Organizations dealing with the COVID-19 crisis are needing to reduce costs quickly and are consequently looking to remove or reduce their coaching cadre. This is understandable as it is often more challenging to see the value that a coach brings, after all, coaches are about making their teams shine not themselves. But a coach’s value should be best demonstrated by team’s positive improvement of their speed, quality and value delivered.
Additionally there is a belief that Agile Coaches are only about standing in team’s ceremonies and doing minor course corrections as they overhear work being done by teams. With teams now working distributed, organizations believe that because coaches can no longer see and hear teams, that their effectiveness is significantly reduced. However, Agile Coaches are needed more now than ever before in order to support teams in helping to work effectively whilst distributed. This includes training on using new tools to effectively collaborate, focussing higher on alignment prior to starting work, empathatically connecting with team members to resolve issues and ensuring team members aren’t feeling socially disconnected.
Agile Coaching of leaders is just as equally important for a similar series of reasons that existed prior to COVID-19 including how leaders can best enagage, support and get transparency of their teams using digital tools.
Whilst teams and leaders need to adjust to this distributed world, Agile Coaches too need to make some adjustments in how they have traditionally worked. The following are the top seven changes that Agile Coaches need to make to be more effective in remote coaching.
- Build trust virtually. Trust is a critical element to be established in any coaching relationship. If you have an established coaching relationship when working virtually is unlikely to be a significant hinderance. But for new coaching relationships, building trust will take longer and be more challenging to detect nuances in body language. Coaches will need to demonstrate more vulnerability and humility than they may be used to in order to help build a trust relationship. Check out these 13 simple strategies for building trust.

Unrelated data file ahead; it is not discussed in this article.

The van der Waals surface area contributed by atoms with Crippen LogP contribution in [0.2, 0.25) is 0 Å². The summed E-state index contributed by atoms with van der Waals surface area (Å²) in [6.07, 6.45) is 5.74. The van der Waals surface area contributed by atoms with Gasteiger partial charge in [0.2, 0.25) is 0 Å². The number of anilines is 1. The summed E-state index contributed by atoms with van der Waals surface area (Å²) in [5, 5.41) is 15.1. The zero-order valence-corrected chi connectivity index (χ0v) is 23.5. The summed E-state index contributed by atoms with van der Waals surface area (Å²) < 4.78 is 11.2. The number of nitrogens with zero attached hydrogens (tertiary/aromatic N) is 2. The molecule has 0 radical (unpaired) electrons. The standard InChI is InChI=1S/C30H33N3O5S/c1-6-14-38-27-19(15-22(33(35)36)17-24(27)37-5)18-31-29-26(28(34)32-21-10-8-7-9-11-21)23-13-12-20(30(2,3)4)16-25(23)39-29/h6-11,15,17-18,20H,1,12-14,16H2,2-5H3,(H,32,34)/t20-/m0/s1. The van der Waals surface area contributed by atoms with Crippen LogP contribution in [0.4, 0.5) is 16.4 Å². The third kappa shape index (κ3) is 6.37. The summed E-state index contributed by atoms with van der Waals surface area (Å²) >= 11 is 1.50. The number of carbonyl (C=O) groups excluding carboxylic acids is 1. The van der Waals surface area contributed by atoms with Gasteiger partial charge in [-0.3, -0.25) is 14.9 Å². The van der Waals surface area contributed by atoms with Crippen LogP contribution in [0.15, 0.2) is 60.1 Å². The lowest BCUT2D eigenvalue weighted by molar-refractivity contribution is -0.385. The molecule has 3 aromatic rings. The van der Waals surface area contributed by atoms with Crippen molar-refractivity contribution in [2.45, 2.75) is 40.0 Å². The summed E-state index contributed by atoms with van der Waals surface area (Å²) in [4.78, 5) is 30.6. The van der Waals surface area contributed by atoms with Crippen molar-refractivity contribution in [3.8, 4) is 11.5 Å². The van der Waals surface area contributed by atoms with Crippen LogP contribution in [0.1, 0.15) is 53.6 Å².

- Get familiar with new games and activities that can be run virtually to teach people agile behaviours, principles and practices. Lisette Sutherland, co-author of “Work Together Anywhere: A Handbook on working remotely, successfully – for individuals, teams and managers” has produced a brilliant page of ideas and tips on her collaboration superpowers site. Utilise simple Trello boards to run training agendas and vitual whiteboards or virtual post-it note tools. To inject some competitive, multi-choice activities into training utilise tools like Kahoot.
- Adapt your coaching style to focus heavier on general coaching and less on Agile coaching skills. Great coaches already utilise a broad toolkit that includes deep Agile knowledge and strong capabilities in general coaching utilizing coaching models like GROW. With anxiety and stress levels so high, coaches will need to ensure that their coachees are feeling supported and that conversations are focussing on the coachee’s needs over necessarily focusing on Agile maturity.
- Focus on open questions. As coaching becomes completely virtual, it will be harder to see the “system of work”. Coaches will not be able to overhear conversations (unless the team is using constantly voice connected platforms like Discord). Consequently it becomes even more important that coaches ask open questions like “why”, “what” and “how” over closed questions that result in a “yes” or “no” response.
- Support leaders to not revert back to command and control. When under stress and anxiety we will revert to utilize patterns that have been deeply established in the neurons in our brains. Coaches will need to be super sensitive to this shift in leadership behaviours and watch out for it in emails and in voice communications. When detected, coaches need to be congniscent to the context – maybe the group required some immediate and rapid direction setting as the situation had become chaotic. If the context didn’t require micromanagement, then coaches should be empathetic when discussing this with leaders, appreciating the stress that they are under and supporting them by letting them know when they themselves have failed to re-enforce behaviours and fallen back on old habits.
- Ensure teams and leaders have access to the tools needed to collaborate. Along with the tools previously mentioned, ensure that the team has access and training on to tools to manage their work. Look out for plug-ins that can make their work even easier. Help by cleaning up the quality of information inside of the tools so that leaders and teams have better insight into the work.
- Strive for alignment across teams. Listen out for team members that are unclear on the purpose and acceptance criteria of their work and help them to connect with stakeholders to resolve ambiguity. Often team members have little visibility on what other teams are up to – coaches are in a unique position to detect cross-team misalignments and should help to resolve these. For teams that are utilizing SAFe to create alignment, coaches should continue to help out preparing and supporting PI Planning distributed. Xebia has done a number of great blogs on how to do remote PI Planning and remote core team ceremonies.